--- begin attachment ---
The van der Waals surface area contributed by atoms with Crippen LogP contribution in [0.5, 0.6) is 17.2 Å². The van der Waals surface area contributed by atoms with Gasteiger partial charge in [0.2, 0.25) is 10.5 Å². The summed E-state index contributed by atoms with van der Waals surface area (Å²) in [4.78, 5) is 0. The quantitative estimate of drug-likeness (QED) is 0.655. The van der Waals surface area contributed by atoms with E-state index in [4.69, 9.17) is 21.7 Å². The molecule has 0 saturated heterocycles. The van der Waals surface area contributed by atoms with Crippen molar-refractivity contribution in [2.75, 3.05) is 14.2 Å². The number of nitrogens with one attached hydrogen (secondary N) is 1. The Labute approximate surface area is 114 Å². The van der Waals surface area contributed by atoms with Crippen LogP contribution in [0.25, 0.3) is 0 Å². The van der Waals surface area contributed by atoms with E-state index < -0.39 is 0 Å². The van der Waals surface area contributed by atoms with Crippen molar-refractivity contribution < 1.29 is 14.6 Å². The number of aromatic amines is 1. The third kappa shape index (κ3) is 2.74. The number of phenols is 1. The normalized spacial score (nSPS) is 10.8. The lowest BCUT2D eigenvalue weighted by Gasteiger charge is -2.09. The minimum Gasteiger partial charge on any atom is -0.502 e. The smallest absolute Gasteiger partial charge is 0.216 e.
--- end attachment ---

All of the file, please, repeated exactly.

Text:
The van der Waals surface area contributed by atoms with Crippen LogP contribution in [0.5, 0.6) is 17.2 Å². The van der Waals surface area contributed by atoms with Gasteiger partial charge in [0.2, 0.25) is 10.5 Å². The summed E-state index contributed by atoms with van der Waals surface area (Å²) in [4.78, 5) is 0. The quantitative estimate of drug-likeness (QED) is 0.655. The van der Waals surface area contributed by atoms with E-state index in [4.69, 9.17) is 21.7 Å². The molecule has 0 saturated heterocycles. The van der Waals surface area contributed by atoms with Crippen molar-refractivity contribution in [2.75, 3.05) is 14.2 Å². The number of nitrogens with one attached hydrogen (secondary N) is 1. The Labute approximate surface area is 114 Å². The van der Waals surface area contributed by atoms with Crippen LogP contribution in [0.25, 0.3) is 0 Å². The van der Waals surface area contributed by atoms with E-state index < -0.39 is 0 Å². The van der Waals surface area contributed by atoms with Crippen molar-refractivity contribution < 1.29 is 14.6 Å². The number of aromatic amines is 1. The third kappa shape index (κ3) is 2.74. The number of phenols is 1. The normalized spacial score (nSPS) is 10.8. The lowest BCUT2D eigenvalue weighted by Gasteiger charge is -2.09. The minimum Gasteiger partial charge on any atom is -0.502 e. The smallest absolute Gasteiger partial charge is 0.216 e.